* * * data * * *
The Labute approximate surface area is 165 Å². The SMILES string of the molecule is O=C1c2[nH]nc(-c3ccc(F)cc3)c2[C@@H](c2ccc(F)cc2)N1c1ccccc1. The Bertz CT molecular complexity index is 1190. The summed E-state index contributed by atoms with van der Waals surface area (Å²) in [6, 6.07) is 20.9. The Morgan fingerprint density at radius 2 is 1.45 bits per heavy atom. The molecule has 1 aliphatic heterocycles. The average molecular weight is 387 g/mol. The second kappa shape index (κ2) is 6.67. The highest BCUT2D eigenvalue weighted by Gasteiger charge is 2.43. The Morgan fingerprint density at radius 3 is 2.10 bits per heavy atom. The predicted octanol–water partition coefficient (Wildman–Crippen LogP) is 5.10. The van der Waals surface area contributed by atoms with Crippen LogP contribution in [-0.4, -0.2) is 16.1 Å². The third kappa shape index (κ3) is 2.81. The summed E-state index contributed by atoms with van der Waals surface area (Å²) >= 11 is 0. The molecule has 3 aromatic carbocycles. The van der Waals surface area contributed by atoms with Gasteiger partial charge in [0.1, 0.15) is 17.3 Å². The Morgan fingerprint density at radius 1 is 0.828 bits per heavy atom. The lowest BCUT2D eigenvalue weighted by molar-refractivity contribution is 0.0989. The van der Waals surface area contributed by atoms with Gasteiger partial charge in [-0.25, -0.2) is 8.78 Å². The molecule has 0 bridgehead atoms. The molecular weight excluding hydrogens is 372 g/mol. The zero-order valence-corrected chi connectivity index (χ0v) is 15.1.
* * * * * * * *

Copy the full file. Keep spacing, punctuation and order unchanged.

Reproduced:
The Labute approximate surface area is 165 Å². The SMILES string of the molecule is O=C1c2[nH]nc(-c3ccc(F)cc3)c2[C@@H](c2ccc(F)cc2)N1c1ccccc1. The Bertz CT molecular complexity index is 1190. The summed E-state index contributed by atoms with van der Waals surface area (Å²) in [6, 6.07) is 20.9. The Morgan fingerprint density at radius 2 is 1.45 bits per heavy atom. The molecule has 1 aliphatic heterocycles. The average molecular weight is 387 g/mol. The second kappa shape index (κ2) is 6.67. The highest BCUT2D eigenvalue weighted by Gasteiger charge is 2.43. The Morgan fingerprint density at radius 3 is 2.10 bits per heavy atom. The predicted octanol–water partition coefficient (Wildman–Crippen LogP) is 5.10. The van der Waals surface area contributed by atoms with Crippen LogP contribution in [-0.4, -0.2) is 16.1 Å². The third kappa shape index (κ3) is 2.81. The summed E-state index contributed by atoms with van der Waals surface area (Å²) >= 11 is 0. The molecule has 3 aromatic carbocycles. The van der Waals surface area contributed by atoms with Gasteiger partial charge in [0.1, 0.15) is 17.3 Å². The Morgan fingerprint density at radius 1 is 0.828 bits per heavy atom. The lowest BCUT2D eigenvalue weighted by molar-refractivity contribution is 0.0989. The van der Waals surface area contributed by atoms with Gasteiger partial charge in [-0.25, -0.2) is 8.78 Å². The molecule has 0 bridgehead atoms. The molecular weight excluding hydrogens is 372 g/mol. The zero-order valence-corrected chi connectivity index (χ0v) is 15.1.